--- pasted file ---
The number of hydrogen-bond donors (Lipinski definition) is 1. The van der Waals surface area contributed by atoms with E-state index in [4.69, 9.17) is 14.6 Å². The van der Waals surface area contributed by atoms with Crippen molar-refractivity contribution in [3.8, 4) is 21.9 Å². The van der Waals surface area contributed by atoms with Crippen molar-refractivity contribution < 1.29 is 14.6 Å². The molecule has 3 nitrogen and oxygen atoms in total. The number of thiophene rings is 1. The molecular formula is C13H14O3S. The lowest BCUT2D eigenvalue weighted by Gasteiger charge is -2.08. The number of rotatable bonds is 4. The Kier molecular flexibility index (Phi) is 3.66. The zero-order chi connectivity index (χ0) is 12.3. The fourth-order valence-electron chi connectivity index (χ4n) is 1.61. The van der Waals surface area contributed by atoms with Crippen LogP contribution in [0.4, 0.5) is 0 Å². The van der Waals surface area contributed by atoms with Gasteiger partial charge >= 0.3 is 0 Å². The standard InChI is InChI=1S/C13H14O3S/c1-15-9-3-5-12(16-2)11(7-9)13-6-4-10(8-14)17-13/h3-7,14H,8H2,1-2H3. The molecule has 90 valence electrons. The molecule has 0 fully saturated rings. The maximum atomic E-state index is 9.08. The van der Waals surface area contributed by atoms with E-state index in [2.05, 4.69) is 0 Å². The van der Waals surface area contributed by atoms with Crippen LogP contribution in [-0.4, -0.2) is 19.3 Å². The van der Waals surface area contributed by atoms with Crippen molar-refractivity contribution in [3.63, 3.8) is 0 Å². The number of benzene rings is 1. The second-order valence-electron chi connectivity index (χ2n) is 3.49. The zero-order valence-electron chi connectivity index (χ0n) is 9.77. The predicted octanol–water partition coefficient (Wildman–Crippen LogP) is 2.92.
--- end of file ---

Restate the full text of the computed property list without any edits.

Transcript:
The number of hydrogen-bond donors (Lipinski definition) is 1. The van der Waals surface area contributed by atoms with E-state index in [4.69, 9.17) is 14.6 Å². The van der Waals surface area contributed by atoms with Crippen molar-refractivity contribution in [3.8, 4) is 21.9 Å². The van der Waals surface area contributed by atoms with Crippen molar-refractivity contribution < 1.29 is 14.6 Å². The molecule has 3 nitrogen and oxygen atoms in total. The number of thiophene rings is 1. The molecular formula is C13H14O3S. The lowest BCUT2D eigenvalue weighted by Gasteiger charge is -2.08. The number of rotatable bonds is 4. The Kier molecular flexibility index (Phi) is 3.66. The zero-order chi connectivity index (χ0) is 12.3. The fourth-order valence-electron chi connectivity index (χ4n) is 1.61. The van der Waals surface area contributed by atoms with Crippen LogP contribution in [0.4, 0.5) is 0 Å². The van der Waals surface area contributed by atoms with Gasteiger partial charge >= 0.3 is 0 Å². The standard InChI is InChI=1S/C13H14O3S/c1-15-9-3-5-12(16-2)11(7-9)13-6-4-10(8-14)17-13/h3-7,14H,8H2,1-2H3. The molecule has 90 valence electrons. The molecule has 0 fully saturated rings. The maximum atomic E-state index is 9.08. The van der Waals surface area contributed by atoms with E-state index in [2.05, 4.69) is 0 Å². The van der Waals surface area contributed by atoms with Crippen LogP contribution in [-0.4, -0.2) is 19.3 Å². The van der Waals surface area contributed by atoms with Crippen molar-refractivity contribution in [3.63, 3.8) is 0 Å². The number of benzene rings is 1. The second-order valence-electron chi connectivity index (χ2n) is 3.49. The zero-order valence-electron chi connectivity index (χ0n) is 9.77. The predicted octanol–water partition coefficient (Wildman–Crippen LogP) is 2.92.